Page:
Pharmacy graduate wants to share her knowledge and her music – URI News
KINGSTON, RI – May 11, 2022 – While still a high school student deciding her academic future, Marisa Jacobs sat in the admissions office of a college of pharmacy at a major East Coast university – one of two top of her list of potential schools — talking about her talents for math and science, her love of writing and art, and her lifelong passion for music, which she planned to pursue in the future. university of his choice.
When the admissions officer informed her that the rigors of the pharmacy program would prevent her from playing viola in the orchestra at this university, she and her father left and walked up the coast a little north to at the University of Rhode Island. Here, she excelled in the College of Pharmacy’s equally rigorous 0-6 Doctor of Pharmacy program, while sharing her love of writing with her fellow students and, yes, playing the viola for six years in the ‘URI Symphony Orchestra.
“I’m so glad I ended up going to URI, and I would choose URI again,” Jacobs said. “URI let me play in the orchestra. Maybe that doesn’t seem like a big deal, but it was a big deal for me. When I came to URI and told someone about it, they were like, “OK, I don’t know if anyone has done this before, but go ahead. Everyone here at URI is so open-minded and willing. Just because it hasn’t been done before doesn’t mean it can’t be done. They gave us the freedom to do things outside of the pharmacy program. Even if the program is very busy, I was still able to do a lot of other things.
In addition to the Symphony Orchestra, Jacobs played viola in the string quartets and even the jazz band, while earning a minor in music. The Poughquag, NY native also worked at the URI Writing Center, helping fellow students polish their term papers and short stories, while becoming an exemplary student at the College of Pharmacy, which she will graduate in May with her Pharm.D. She didn’t always know pharmacy was where she would end up, just that she wanted to do something in the sciences. A summer in her hometown helped her make her decision.
“I always knew I wanted to do something with math and science because those were my strongest subjects, the ones I loved the most,” Jacobs said. “My older sister, Lauren, is a veterinarian. I saw her doing animal science, and I liked it, but I didn’t want to have to slaughter animals. I knew I didn’t want to be a doctor or a nurse. So my mother suggested the pharmacy. I didn’t even really know what they were doing.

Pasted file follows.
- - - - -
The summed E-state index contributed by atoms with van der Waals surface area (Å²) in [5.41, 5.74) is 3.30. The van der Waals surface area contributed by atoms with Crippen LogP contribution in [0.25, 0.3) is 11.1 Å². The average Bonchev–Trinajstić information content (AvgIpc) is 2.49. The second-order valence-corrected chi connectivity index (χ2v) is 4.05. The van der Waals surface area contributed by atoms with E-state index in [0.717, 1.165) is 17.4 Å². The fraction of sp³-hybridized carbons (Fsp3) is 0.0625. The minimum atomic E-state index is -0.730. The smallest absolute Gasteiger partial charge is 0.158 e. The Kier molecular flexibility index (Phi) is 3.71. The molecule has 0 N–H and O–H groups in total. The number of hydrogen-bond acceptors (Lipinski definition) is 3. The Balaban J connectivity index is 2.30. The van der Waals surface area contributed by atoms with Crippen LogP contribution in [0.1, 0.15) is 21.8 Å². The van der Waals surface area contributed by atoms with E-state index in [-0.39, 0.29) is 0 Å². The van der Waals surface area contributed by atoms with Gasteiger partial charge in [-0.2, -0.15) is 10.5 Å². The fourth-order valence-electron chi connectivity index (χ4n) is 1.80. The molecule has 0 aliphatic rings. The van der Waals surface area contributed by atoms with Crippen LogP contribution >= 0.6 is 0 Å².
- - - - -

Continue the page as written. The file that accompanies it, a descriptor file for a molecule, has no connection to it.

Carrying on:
But she was intrigued and wanted to know more. So one summer, she spent every afternoon walking down the street to a Hannaford pharmacy, where she stood back and watched how a pharmacy operated.
“Because I was too young to work there, they let me stay there and watch what’s going on,” Jacobs said. “I couldn’t touch anything, I couldn’t do anything, but I was there for a total of 40 hours over the summer, and something about it clicked. After this experience, I started researching pharmacy schools and really considering pharmacy as a career.
The College of Pharmacy’s 0-6 program, which allows students to complete their general education and earn their Pharm.D. in six years without having to apply to a graduate school, attracted her to URI. The plethora of varied opportunities offered by the university — and the support of the College in pursuing them — confirmed her decision.
The expertise she found in her professors at URI further convinced Jacobs that she had made the right choice. She did several clinical rotations during her time at URI, working with several professors, including Erica Estus, “who was the first person I met during my college visit”, Christine Eisenhower and Patrick Kelly . Associate Dean Kelly Orr served as Jacobs’ academic advisor and, in effect, his career advisor.
“Dr. Orr sent me information about medical writing opportunities over the summer, and that’s what I’m going to get into after I graduate,” Jacobs said, noting that she will start working for AdMed Inc., in Philadelphia. “It’s a company that contracts with big pharma to create educational materials to educate pharma reps about the drugs they sell, so they have a better idea of what they’re talking about when they’re talking. with doctors or nurses. It’s kind of like teaching, which is one of the main reasons I love pharmacy, so I’m really excited.
Jacobs said she plans to pursue a college education in the future, hoping to teach pharmacy students at the college level — maybe even back at URI one day. Wherever she ends up, her work in pharmaceutical sciences will be joined by her passions for writing, art and, above all, music.
And yes, she is already researching community orchestras in the Philly area.